You could have made plenty of valid points about there often being good reasons to have c-sections, or about the problems with Sixkiller turning her personal experience into dangerous generalizations, without dismissing her trauma as invalid or fake or wrong. Instead you chose to throw in a personal dig at someone you disagree with. That choice undercuts the entire piece and could be really distressing to readers who experienced their c-sections as traumatic.

          I really liked Grounded Parents as the rare atheist/rational space that was free of ad hominem attacks. I’m sad that you chose to undermine that, and appalled that you chose to do so by telling traumatized people that they’re wrong for being traumatized.

  2. My VBAC has defined me in so many ways, well not the VBAC exactly, the baby I delivered, she was stillborn and I think about her and miss her *every day*.

    I get that sometimes having a csection when you’re not expecting that sucks. My first csection wasn’t a walk in the park (thankfully the recovery was relatively easy), I hAd never had major surgery before, I had been in labour, my daughter was in a bad position and mentally I wasn’t remotely prepared. That said, I got to hold and love a living baby who 9 years later still brings me lots of joy! I wish her sister was with us too, we don’t know why she died at 37 weeks. Ironically I had planned to have a csection with her, but my doctors suggested a VBAC after she had died since they weren’t worried about her size.

    I really get angry when people treat csections like they’re the worst thing that can happen. I assure you they’re not. Having had a csection and having had a stillbirth, the still birth is magnitudes worse.

  3. Jenny – thank you!

    There are so many things that bugged me about that original article. (From the “birth feminist”.)

    I had a c-section 9 years ago with no issues. (Baby and mom healthy, no mental trauma, etc.) There were so many people who were trying to convince me that I made the wrong “choice”, and that one day I would realize how traumatized I was. And how sad it was that I didn’t have a “real” birth experience. I think a lot of women are fine with their c-sections, but get convinced later that they were wrong.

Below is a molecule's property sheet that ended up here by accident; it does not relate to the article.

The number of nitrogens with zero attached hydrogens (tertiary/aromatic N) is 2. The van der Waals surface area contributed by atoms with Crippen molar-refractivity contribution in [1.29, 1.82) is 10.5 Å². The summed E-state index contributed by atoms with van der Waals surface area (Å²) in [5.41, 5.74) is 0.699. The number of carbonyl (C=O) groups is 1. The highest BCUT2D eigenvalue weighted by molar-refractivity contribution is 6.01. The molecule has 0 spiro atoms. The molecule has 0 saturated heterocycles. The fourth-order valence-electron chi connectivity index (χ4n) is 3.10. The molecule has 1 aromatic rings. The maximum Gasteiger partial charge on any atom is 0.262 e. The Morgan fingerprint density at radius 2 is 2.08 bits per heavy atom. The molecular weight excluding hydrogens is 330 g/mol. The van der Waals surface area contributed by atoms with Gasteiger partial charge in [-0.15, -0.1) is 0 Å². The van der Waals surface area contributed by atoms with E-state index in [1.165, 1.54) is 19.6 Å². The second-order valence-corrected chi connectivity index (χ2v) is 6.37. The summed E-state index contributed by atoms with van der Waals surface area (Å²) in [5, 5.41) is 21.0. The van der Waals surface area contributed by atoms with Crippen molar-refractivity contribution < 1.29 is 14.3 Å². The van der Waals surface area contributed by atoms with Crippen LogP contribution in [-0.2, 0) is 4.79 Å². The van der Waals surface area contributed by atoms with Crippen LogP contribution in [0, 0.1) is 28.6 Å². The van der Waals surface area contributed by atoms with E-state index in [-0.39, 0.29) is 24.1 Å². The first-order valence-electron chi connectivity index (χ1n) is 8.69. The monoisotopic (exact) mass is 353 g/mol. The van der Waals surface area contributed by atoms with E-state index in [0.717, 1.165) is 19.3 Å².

And that gets me to my second point. She says her c-section was unnecessary. How can she be sure of that? She reviewed her file with medical professionals, but doesn’t say what their specialty was. A c-section is done because of a higher risk. For example, if a normal risk of stillbirth is 1 in 1000, and you have a complication which raises it so 100 in 1000 (10%) with a vaginal birth, you might choose to have the c-section. (This was my situation.) In this case, you could say 90% of these c-sections were “unnecessary”, but how do you know which group you would fall in?

    And having her say she is not against c-sections sounds a lot like Jenny McCarthy saying she is not anti-vax. Both complete BS.

  4. I just read the article and I perceived it very differently. I feel like this is a women who is being very transparent and sharing her experience vulnerably with the hope that someone will gain and be better prepared than she was. I see a women trying to empower other women and be a supportive voice telling them that they deserve to have all the information and they have the ability to make the best decisions, moment to moment, for themselves and their babies. No human being, while sharing themselves vulnerably or otherwise, does so with perfection, as their is no such thing. I think it’s important to listen with your heart, because you hope others will give you the same courtesy. She has the right to want certain experiences for her life. I perceived her as offering suggestions, not judgment. I think perceiving it as judgement indicates insecurity or unresolved feelings of grief of shame in the listener.

    1. As I just posted on the Facebook page, I’m not objecting to her telling her story or viewing her own experience however she would like. It’s taking that experience — which is a pretty common trope in natural childbirth advocacy (disappointing c-section followed by victorious VBAC) — and using that as a feminist call to action that’s supposed to be about choice and informed decision-making. Nothing in her piece shows me how this movement will have anything to do with choice nor evidence-based decision-making.

  5. As someone who disagreed with, and commented on, an old piece of yours (called something along the lines of “The Birth Experience is Bullsh*t”) – I was expecting to read this and again feel that you were crapping all over the value that taking some control of the “birth experience” can have for some of us – like the value it had for me.